We are Colorado Master Gardeners volunteering at the Jefferson County CSU Extension Office. We hope you will enjoy our writings and learn something about gardening along the Front Range in Colorado. If you have questions, email us at email@example.com
February is a miserable month for gardeners in Front Range Colorado. It’s 60 degrees one day and 37 the next. Most warm days are too windy to be outside and even if you can there’s not much to do. It’s too early to uncover anything, maybe a little watering if you’re lucky. Mostly I just sit around and growl. Even the chores to do in the February Garden are lame.
Clean, sharpen, and inventory your tools. Do you think someone who treats their tools this way would do that?
Plan and draw out your vegetable garden plot. I’m sorry, I’m a plunker. I plunk it where I feel like it.
Order seeds early. Let’s see: sunflowers, peas, pole beans, carrots. There that’s done.
Pick off and destroy insect eggs. Oh, Please.
Grrrrrr, dear gardener, Grrrrrr
I will take the advice of one sage about February chores: “To recover, apply cups of hot chocolate and another good catalog.”
Did you know, dear gardener, that February is National Bird Feeding Month? Yes, and it has been since January, 1994, when Congress passed a resolution making it so. And did you know that 1/3 of the adult population feeds wild birds in their yards? I hope you will join me in celebrating this event by putting out a feeder or two for our feathered friends. Wild birds are a very important component to our natural environment and if we don’t do something, a quarter of the world's bird species will likely be extinct or critically endangered by the end of the century, according to a new study by U.S. researchers.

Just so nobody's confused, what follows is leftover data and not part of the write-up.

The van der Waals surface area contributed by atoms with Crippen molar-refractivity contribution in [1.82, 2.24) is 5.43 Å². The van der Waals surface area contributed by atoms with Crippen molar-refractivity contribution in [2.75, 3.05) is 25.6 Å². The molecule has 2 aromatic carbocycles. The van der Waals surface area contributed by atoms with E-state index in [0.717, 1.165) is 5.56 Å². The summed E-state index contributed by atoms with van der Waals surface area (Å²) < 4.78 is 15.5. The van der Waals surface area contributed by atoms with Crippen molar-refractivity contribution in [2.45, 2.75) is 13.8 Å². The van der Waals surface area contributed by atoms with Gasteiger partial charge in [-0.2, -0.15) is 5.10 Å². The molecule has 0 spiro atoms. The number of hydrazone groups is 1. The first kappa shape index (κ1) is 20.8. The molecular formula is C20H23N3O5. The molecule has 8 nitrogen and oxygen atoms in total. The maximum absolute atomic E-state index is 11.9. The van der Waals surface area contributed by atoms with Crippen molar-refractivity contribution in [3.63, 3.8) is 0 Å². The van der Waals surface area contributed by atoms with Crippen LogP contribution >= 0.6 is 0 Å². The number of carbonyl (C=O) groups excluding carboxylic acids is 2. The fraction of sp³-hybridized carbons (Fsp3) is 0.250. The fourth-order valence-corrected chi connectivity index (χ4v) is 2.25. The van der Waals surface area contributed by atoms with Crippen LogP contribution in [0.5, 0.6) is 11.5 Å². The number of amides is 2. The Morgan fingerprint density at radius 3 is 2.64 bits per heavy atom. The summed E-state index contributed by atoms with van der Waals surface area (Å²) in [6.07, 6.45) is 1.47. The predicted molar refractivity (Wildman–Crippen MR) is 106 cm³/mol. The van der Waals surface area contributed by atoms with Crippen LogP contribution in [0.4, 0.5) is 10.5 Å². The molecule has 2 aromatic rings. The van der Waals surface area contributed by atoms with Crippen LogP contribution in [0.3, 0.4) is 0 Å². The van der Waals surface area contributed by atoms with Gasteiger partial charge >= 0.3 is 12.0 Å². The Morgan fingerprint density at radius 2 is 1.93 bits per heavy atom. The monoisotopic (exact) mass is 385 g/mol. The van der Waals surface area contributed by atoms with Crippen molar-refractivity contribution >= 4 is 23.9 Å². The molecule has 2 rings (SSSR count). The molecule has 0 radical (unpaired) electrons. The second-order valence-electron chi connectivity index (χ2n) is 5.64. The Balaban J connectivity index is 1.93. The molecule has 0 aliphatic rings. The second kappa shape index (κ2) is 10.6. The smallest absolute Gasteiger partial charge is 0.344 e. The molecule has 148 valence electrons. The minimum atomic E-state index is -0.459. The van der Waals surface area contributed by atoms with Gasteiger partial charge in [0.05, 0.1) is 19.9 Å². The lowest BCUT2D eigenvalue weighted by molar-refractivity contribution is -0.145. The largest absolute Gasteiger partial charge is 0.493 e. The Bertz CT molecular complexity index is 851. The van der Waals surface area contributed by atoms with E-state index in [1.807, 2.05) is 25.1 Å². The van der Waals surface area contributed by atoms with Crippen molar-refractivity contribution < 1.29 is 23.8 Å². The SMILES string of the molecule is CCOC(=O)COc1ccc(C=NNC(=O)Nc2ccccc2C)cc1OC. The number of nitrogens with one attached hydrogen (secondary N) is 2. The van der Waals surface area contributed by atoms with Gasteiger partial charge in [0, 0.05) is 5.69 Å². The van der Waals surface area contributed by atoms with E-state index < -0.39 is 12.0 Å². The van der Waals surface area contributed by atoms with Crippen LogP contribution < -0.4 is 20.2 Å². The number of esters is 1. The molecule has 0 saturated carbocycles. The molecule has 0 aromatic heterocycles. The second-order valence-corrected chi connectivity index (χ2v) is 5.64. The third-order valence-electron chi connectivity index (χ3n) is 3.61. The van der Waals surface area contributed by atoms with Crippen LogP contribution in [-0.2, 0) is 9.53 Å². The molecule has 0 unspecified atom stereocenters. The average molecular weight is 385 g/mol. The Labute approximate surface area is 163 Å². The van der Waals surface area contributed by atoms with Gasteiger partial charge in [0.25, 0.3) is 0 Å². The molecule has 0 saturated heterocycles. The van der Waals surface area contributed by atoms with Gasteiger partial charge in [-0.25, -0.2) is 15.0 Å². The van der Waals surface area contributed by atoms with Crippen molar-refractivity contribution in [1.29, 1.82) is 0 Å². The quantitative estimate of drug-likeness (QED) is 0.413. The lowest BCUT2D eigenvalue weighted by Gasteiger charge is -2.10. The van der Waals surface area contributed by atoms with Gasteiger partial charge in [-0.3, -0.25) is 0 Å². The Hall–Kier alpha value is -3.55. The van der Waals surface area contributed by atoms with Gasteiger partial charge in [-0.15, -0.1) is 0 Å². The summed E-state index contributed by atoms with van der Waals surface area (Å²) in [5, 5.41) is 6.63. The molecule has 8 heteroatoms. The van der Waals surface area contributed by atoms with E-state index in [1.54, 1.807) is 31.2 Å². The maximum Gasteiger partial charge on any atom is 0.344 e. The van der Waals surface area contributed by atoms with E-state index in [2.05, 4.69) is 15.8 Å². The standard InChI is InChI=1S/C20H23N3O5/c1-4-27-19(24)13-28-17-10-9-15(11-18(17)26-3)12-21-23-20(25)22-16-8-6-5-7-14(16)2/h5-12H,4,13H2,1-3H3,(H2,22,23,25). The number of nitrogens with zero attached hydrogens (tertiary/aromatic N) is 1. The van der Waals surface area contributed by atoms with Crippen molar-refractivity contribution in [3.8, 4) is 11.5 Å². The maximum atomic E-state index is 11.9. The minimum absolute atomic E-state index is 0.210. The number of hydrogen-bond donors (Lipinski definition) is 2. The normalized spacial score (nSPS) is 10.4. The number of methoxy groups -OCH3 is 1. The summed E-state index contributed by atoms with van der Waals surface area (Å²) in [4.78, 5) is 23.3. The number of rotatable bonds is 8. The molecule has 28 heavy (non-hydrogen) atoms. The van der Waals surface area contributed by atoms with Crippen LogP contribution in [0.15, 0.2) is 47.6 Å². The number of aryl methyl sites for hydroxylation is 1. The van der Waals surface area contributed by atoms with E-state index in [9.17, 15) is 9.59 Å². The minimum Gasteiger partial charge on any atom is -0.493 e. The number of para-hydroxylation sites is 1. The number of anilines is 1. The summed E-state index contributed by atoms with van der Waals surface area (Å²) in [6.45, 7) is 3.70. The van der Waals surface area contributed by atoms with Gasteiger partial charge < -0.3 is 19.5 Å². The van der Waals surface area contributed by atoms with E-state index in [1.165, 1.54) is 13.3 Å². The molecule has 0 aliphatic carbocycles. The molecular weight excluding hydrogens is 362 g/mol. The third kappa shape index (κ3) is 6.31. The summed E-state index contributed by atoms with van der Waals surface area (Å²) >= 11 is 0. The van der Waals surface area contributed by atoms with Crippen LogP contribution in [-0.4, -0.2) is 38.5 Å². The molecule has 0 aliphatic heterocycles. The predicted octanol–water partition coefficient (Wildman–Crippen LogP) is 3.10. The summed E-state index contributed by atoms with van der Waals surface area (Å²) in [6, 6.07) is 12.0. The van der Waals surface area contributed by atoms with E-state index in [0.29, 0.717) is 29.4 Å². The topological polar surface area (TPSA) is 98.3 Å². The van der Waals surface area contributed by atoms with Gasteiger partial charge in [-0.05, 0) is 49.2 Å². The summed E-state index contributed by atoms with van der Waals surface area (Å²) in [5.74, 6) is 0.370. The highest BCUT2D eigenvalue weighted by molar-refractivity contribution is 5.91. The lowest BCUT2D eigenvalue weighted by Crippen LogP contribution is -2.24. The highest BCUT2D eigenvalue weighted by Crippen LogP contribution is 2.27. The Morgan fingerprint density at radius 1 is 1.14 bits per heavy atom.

The Wild Bird Center asks us to consider that:
- A typical backyard bird doesn't weigh as much as two nickels.
- Birds spend most of their waking hours searching for food -- without the help of "hands" and "fingers".
- They may consume 15% of their body weight overnight just keeping warm enough to survive.
- Like mail carriers, they're outside in sleet, snow, wind and cold.
Birds eat ALL THE TIME.
Birds are very important in the ecosystem: they eat weed seeds and harmful insects. They help in the pollination of plants, spread seeds around, and help dispose of dead animal carcasses. They also have great entertainment value. Human activities and habits have destroyed many of their natural sources of food so by providing food, water and shelter, we are helping them to survive.
Birds not only help to keep our world safe from plagues of insects and but perhaps actual plagues themselves. There is speculation that the increase in Lyme disease is a direct result of the demise of the passenger pigeon. Passenger pigeons used to occur in flocks of hundreds of millions of birds. They ate acorns. Deer mice, which harbor Lyme disease bacteria, eat acorns. Ticks get the disease from mice and infect humans. The pigeons would have limited the number by not leaving enough acorns to support a large population of deer mice thus keeping Lyme disease in check. The pigeons are all gone and the deer mice are thriving and humans get Lyme disease. See how this all works?
Feed your birds, dear gardener. But don’t eat like one.